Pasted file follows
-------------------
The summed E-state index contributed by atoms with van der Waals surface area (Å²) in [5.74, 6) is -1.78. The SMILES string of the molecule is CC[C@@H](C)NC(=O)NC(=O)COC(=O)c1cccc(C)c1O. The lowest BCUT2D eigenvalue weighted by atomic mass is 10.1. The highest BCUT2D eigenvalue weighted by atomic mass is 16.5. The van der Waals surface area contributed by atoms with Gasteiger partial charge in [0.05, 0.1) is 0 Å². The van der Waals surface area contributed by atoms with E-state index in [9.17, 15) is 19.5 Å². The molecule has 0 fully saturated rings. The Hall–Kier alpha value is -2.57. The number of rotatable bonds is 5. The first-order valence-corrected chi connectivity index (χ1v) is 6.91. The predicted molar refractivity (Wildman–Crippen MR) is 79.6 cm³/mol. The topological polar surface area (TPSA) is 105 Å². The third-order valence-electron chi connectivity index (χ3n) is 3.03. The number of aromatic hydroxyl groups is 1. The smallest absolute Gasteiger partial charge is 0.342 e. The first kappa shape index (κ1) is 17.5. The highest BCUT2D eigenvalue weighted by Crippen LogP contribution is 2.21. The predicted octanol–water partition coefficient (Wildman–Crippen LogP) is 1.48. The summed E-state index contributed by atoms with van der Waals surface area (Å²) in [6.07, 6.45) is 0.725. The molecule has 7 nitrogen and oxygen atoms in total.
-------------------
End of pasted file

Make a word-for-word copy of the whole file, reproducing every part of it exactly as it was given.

The summed E-state index contributed by atoms with van der Waals surface area (Å²) in [5.74, 6) is -1.78. The SMILES string of the molecule is CC[C@@H](C)NC(=O)NC(=O)COC(=O)c1cccc(C)c1O. The lowest BCUT2D eigenvalue weighted by atomic mass is 10.1. The highest BCUT2D eigenvalue weighted by atomic mass is 16.5. The van der Waals surface area contributed by atoms with Gasteiger partial charge in [0.05, 0.1) is 0 Å². The van der Waals surface area contributed by atoms with E-state index in [9.17, 15) is 19.5 Å². The molecule has 0 fully saturated rings. The Hall–Kier alpha value is -2.57. The number of rotatable bonds is 5. The first-order valence-corrected chi connectivity index (χ1v) is 6.91. The predicted molar refractivity (Wildman–Crippen MR) is 79.6 cm³/mol. The topological polar surface area (TPSA) is 105 Å². The third-order valence-electron chi connectivity index (χ3n) is 3.03. The number of aromatic hydroxyl groups is 1. The smallest absolute Gasteiger partial charge is 0.342 e. The first kappa shape index (κ1) is 17.5. The highest BCUT2D eigenvalue weighted by Crippen LogP contribution is 2.21. The predicted octanol–water partition coefficient (Wildman–Crippen LogP) is 1.48. The summed E-state index contributed by atoms with van der Waals surface area (Å²) in [6.07, 6.45) is 0.725. The molecule has 7 nitrogen and oxygen atoms in total.